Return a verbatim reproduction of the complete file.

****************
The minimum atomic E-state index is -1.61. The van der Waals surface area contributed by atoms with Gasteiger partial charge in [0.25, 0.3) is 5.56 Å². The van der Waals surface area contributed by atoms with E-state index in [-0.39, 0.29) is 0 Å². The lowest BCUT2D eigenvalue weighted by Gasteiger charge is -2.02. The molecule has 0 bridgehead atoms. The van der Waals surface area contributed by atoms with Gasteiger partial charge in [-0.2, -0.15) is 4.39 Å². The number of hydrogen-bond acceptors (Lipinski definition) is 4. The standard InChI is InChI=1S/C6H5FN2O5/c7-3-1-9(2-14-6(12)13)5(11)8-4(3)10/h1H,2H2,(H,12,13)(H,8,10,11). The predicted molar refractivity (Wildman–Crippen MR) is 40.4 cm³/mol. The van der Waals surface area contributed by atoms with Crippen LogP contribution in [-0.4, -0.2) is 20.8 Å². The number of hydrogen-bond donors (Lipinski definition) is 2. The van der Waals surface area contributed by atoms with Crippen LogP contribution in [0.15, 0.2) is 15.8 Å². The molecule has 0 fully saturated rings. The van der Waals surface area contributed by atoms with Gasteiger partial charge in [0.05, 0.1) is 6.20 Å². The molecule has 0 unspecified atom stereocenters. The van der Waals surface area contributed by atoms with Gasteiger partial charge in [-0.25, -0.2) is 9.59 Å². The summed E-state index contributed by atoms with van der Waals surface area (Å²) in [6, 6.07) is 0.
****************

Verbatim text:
The minimum atomic E-state index is -1.61. The van der Waals surface area contributed by atoms with Gasteiger partial charge in [0.25, 0.3) is 5.56 Å². The van der Waals surface area contributed by atoms with E-state index in [-0.39, 0.29) is 0 Å². The lowest BCUT2D eigenvalue weighted by Gasteiger charge is -2.02. The molecule has 0 bridgehead atoms. The van der Waals surface area contributed by atoms with Gasteiger partial charge in [-0.2, -0.15) is 4.39 Å². The number of hydrogen-bond acceptors (Lipinski definition) is 4. The standard InChI is InChI=1S/C6H5FN2O5/c7-3-1-9(2-14-6(12)13)5(11)8-4(3)10/h1H,2H2,(H,12,13)(H,8,10,11). The predicted molar refractivity (Wildman–Crippen MR) is 40.4 cm³/mol. The van der Waals surface area contributed by atoms with Crippen LogP contribution in [-0.4, -0.2) is 20.8 Å². The number of hydrogen-bond donors (Lipinski definition) is 2. The van der Waals surface area contributed by atoms with Crippen LogP contribution in [0.15, 0.2) is 15.8 Å². The molecule has 0 fully saturated rings. The van der Waals surface area contributed by atoms with Gasteiger partial charge in [0.05, 0.1) is 6.20 Å². The molecule has 0 unspecified atom stereocenters. The van der Waals surface area contributed by atoms with Gasteiger partial charge in [-0.25, -0.2) is 9.59 Å². The summed E-state index contributed by atoms with van der Waals surface area (Å²) in [6, 6.07) is 0.